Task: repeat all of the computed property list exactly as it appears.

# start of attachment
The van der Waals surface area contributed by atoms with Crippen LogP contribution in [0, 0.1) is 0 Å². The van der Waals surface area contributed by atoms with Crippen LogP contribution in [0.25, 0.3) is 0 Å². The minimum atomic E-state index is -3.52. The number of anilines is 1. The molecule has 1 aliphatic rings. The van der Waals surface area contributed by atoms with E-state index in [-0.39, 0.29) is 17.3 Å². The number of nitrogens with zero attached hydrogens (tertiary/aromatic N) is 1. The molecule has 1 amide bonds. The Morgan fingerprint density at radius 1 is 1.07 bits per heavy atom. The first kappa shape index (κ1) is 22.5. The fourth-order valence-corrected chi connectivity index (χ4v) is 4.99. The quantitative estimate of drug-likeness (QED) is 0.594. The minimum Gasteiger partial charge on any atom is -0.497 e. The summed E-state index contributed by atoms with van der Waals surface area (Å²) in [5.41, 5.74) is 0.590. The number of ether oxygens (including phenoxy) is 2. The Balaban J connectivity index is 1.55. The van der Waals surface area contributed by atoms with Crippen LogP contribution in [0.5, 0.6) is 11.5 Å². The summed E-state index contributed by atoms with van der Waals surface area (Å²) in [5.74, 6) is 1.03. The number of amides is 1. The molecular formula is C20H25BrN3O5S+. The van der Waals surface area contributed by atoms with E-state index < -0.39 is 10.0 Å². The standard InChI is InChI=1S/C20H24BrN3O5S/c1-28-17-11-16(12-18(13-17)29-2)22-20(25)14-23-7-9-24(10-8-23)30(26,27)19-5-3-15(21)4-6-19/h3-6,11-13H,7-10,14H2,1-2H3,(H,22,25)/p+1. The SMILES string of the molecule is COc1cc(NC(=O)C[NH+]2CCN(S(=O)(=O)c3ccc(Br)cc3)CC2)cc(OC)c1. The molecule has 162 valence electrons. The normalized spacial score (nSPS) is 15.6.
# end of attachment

The van der Waals surface area contributed by atoms with Crippen LogP contribution in [0, 0.1) is 0 Å². The van der Waals surface area contributed by atoms with Crippen LogP contribution in [0.25, 0.3) is 0 Å². The minimum atomic E-state index is -3.52. The number of anilines is 1. The molecule has 1 aliphatic rings. The van der Waals surface area contributed by atoms with E-state index in [-0.39, 0.29) is 17.3 Å². The number of nitrogens with zero attached hydrogens (tertiary/aromatic N) is 1. The molecule has 1 amide bonds. The Morgan fingerprint density at radius 1 is 1.07 bits per heavy atom. The first kappa shape index (κ1) is 22.5. The fourth-order valence-corrected chi connectivity index (χ4v) is 4.99. The quantitative estimate of drug-likeness (QED) is 0.594. The minimum Gasteiger partial charge on any atom is -0.497 e. The summed E-state index contributed by atoms with van der Waals surface area (Å²) in [5.41, 5.74) is 0.590. The number of ether oxygens (including phenoxy) is 2. The Balaban J connectivity index is 1.55. The van der Waals surface area contributed by atoms with Crippen LogP contribution in [0.5, 0.6) is 11.5 Å². The summed E-state index contributed by atoms with van der Waals surface area (Å²) in [5.74, 6) is 1.03. The number of amides is 1. The molecular formula is C20H25BrN3O5S+. The van der Waals surface area contributed by atoms with E-state index < -0.39 is 10.0 Å². The standard InChI is InChI=1S/C20H24BrN3O5S/c1-28-17-11-16(12-18(13-17)29-2)22-20(25)14-23-7-9-24(10-8-23)30(26,27)19-5-3-15(21)4-6-19/h3-6,11-13H,7-10,14H2,1-2H3,(H,22,25)/p+1. The SMILES string of the molecule is COc1cc(NC(=O)C[NH+]2CCN(S(=O)(=O)c3ccc(Br)cc3)CC2)cc(OC)c1. The molecule has 162 valence electrons. The normalized spacial score (nSPS) is 15.6.